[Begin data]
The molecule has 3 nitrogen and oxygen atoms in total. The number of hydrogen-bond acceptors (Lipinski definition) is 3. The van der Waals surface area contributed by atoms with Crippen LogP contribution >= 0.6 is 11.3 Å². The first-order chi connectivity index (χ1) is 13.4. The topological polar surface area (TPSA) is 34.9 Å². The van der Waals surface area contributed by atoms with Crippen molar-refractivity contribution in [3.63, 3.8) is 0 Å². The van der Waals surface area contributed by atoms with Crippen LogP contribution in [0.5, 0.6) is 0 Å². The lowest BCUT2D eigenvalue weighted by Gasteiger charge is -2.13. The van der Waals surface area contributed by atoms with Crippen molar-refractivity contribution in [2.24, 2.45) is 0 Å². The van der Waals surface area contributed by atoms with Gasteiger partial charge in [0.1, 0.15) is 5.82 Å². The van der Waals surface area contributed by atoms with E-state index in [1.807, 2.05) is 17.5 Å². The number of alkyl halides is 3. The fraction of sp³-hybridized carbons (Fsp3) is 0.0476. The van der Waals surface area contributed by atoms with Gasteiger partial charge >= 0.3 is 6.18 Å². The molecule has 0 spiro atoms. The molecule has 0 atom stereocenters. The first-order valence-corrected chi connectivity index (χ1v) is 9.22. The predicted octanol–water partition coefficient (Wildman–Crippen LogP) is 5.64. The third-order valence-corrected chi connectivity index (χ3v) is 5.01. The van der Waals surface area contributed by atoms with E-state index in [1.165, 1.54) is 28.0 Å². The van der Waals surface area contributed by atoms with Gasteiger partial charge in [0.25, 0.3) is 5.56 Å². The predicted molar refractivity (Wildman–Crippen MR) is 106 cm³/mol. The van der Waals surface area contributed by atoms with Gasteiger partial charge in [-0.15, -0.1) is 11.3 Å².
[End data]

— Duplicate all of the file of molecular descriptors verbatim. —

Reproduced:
The molecule has 3 nitrogen and oxygen atoms in total. The number of hydrogen-bond acceptors (Lipinski definition) is 3. The van der Waals surface area contributed by atoms with Crippen LogP contribution >= 0.6 is 11.3 Å². The first-order chi connectivity index (χ1) is 13.4. The topological polar surface area (TPSA) is 34.9 Å². The van der Waals surface area contributed by atoms with Crippen molar-refractivity contribution in [3.63, 3.8) is 0 Å². The van der Waals surface area contributed by atoms with Crippen LogP contribution in [0.5, 0.6) is 0 Å². The lowest BCUT2D eigenvalue weighted by Gasteiger charge is -2.13. The van der Waals surface area contributed by atoms with Crippen molar-refractivity contribution in [2.24, 2.45) is 0 Å². The van der Waals surface area contributed by atoms with Gasteiger partial charge in [0.1, 0.15) is 5.82 Å². The van der Waals surface area contributed by atoms with E-state index in [1.807, 2.05) is 17.5 Å². The number of alkyl halides is 3. The fraction of sp³-hybridized carbons (Fsp3) is 0.0476. The van der Waals surface area contributed by atoms with Gasteiger partial charge >= 0.3 is 6.18 Å². The molecule has 0 spiro atoms. The molecule has 0 atom stereocenters. The first-order valence-corrected chi connectivity index (χ1v) is 9.22. The predicted octanol–water partition coefficient (Wildman–Crippen LogP) is 5.64. The third-order valence-corrected chi connectivity index (χ3v) is 5.01. The van der Waals surface area contributed by atoms with E-state index in [1.165, 1.54) is 28.0 Å². The van der Waals surface area contributed by atoms with Gasteiger partial charge in [0.25, 0.3) is 5.56 Å². The predicted molar refractivity (Wildman–Crippen MR) is 106 cm³/mol. The van der Waals surface area contributed by atoms with Gasteiger partial charge in [-0.15, -0.1) is 11.3 Å².